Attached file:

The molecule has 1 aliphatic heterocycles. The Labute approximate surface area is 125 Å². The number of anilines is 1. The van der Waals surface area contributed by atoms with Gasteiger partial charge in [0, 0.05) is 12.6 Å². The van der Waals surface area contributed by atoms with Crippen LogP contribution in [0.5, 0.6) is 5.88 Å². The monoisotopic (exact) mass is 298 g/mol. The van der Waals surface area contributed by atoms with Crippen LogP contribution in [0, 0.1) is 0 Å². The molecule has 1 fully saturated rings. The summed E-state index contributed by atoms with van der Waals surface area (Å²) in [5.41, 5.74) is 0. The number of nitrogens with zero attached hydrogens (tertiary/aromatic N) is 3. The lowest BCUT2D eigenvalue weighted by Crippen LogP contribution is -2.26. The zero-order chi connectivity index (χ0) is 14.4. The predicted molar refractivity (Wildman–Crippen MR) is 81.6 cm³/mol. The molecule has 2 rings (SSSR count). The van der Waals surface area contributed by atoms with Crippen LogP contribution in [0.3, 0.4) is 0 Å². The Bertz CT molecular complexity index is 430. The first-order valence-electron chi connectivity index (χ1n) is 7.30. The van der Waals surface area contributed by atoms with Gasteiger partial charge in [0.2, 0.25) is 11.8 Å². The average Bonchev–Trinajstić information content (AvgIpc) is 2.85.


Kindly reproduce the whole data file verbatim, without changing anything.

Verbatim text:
The molecule has 1 aliphatic heterocycles. The Labute approximate surface area is 125 Å². The number of anilines is 1. The van der Waals surface area contributed by atoms with Gasteiger partial charge in [0, 0.05) is 12.6 Å². The van der Waals surface area contributed by atoms with Crippen LogP contribution in [0.5, 0.6) is 5.88 Å². The monoisotopic (exact) mass is 298 g/mol. The van der Waals surface area contributed by atoms with Crippen LogP contribution in [0, 0.1) is 0 Å². The molecule has 1 fully saturated rings. The summed E-state index contributed by atoms with van der Waals surface area (Å²) in [5.41, 5.74) is 0. The number of nitrogens with zero attached hydrogens (tertiary/aromatic N) is 3. The lowest BCUT2D eigenvalue weighted by Crippen LogP contribution is -2.26. The zero-order chi connectivity index (χ0) is 14.4. The predicted molar refractivity (Wildman–Crippen MR) is 81.6 cm³/mol. The molecule has 2 rings (SSSR count). The van der Waals surface area contributed by atoms with Crippen LogP contribution in [0.3, 0.4) is 0 Å². The Bertz CT molecular complexity index is 430. The first-order valence-electron chi connectivity index (χ1n) is 7.30. The van der Waals surface area contributed by atoms with Gasteiger partial charge in [0.2, 0.25) is 11.8 Å². The average Bonchev–Trinajstić information content (AvgIpc) is 2.85.